Scientists Gung Ho Mission To Create A Black Hole in Lab...

Discussion in 'General Science & Technology' started by Time/02112, Oct 4, 2000.

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  1. Time/02112 Senior Member Registered Senior Member

    I thought you might like this one....
    The Race to Create a Black Hole
    October 3, 2000 08:10 CDT

    Scientists are preparing to create a form of black hole, known to astronomers as one of the most devastating phenomena in the universe, on a tabletop in a laboratory at a Scottish university.

    Ulf Leonhardt, professor of theoretical physics at St Andrews University, plans to make a sort of "optical" black hole that sucks in light.

    He insists that his hole, no bigger than a raindrop and created by a whirlpool of atoms, will pose no risk of sucking the Scottish seaside town through a hole in the space-time continuum.

    "There is certainly no risk of it causing harm to beautiful St. Andrews," he said. "It is a very simple idea and the possibility of making optical black holes is becoming a reality.

    "I believe it could be possible within the next three to five years."

    Scientists believe that black holes, surrounded by vortices of swirling matter and energy many times larger than the sun, hold the key to a full understanding of Einstein's theory of relativity and other natural laws.

    The lack of knowledge about these phenomena has spurred an international race among scientists to be the first to create a working model in the safe confines of a laboratory. Leonhardt is at the forefront, along with his colleague, Paul Piwnicki, of the Royal Institute of Technology in Stockholm. The optical black hole will be made when chilled atoms are forced to swirl rapidly inside a tube.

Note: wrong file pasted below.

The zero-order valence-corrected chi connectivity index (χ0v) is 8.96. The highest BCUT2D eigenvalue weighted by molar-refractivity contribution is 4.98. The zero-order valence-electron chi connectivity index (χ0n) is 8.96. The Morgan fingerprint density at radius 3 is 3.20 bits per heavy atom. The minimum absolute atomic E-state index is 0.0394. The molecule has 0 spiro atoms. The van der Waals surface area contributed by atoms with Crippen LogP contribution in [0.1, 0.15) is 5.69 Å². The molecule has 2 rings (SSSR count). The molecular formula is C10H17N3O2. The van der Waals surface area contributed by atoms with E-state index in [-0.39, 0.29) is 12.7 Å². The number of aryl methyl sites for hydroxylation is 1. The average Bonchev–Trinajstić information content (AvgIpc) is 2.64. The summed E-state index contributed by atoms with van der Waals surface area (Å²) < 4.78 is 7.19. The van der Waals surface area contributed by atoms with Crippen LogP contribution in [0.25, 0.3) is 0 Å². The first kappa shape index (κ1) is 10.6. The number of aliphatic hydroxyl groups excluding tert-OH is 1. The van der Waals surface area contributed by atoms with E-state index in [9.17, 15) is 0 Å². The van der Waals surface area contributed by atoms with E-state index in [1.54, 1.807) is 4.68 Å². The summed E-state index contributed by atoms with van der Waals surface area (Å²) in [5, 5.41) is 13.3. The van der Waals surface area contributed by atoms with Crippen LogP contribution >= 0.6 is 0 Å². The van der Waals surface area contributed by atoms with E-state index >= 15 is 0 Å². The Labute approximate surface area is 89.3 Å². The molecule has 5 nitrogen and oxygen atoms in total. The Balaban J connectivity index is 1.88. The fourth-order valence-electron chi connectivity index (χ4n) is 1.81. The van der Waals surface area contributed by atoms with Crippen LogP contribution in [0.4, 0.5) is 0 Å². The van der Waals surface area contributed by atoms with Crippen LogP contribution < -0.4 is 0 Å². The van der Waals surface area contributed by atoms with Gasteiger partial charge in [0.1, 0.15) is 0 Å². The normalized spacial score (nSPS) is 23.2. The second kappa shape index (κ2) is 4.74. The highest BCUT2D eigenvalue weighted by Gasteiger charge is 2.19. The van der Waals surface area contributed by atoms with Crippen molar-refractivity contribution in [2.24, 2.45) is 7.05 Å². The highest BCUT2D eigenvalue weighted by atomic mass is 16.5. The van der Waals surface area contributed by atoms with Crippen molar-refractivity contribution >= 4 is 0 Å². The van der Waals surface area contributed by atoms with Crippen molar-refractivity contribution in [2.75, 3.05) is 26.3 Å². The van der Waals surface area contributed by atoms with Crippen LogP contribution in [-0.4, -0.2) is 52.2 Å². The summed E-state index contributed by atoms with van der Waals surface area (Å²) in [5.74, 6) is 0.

This mimics what happens in deep space. The scientists must then slow down the speed at which light travels, so it can be sucked into the vortex.

    Slowing the speed of light was unthinkable until now. But last year scientists at Harvard University invented the BoseEinstein condensate, a low-temperature material that is half-way between being a liquid and a gas. Beams of light, which normally travel at 186,000 miles per second, slow to 38 mph when passed through it.

    Leonhardt and Piwnicki are confident they can further develop the process to slow down the speed of light to one inch per second. Their atomic whirlpool would then need only to spin at several feet per second for the light to be sucked inside.

    Other researchers in the field of theoretical physics are equally excited by the breakthrough. Matt Visser, professor of physics at Washington University in St Louis, Missouri, said: "There are technical details with this specific project that need to be overcome. But something like it is almost certain to work."

    "Playing with gravity is awfully difficult and getting a real black hole is a no-go. However, I would say that five to 10 years down the line there is an excellent chance of something like this working."

    Source: London Times

    Cosmiverse Staff Writer
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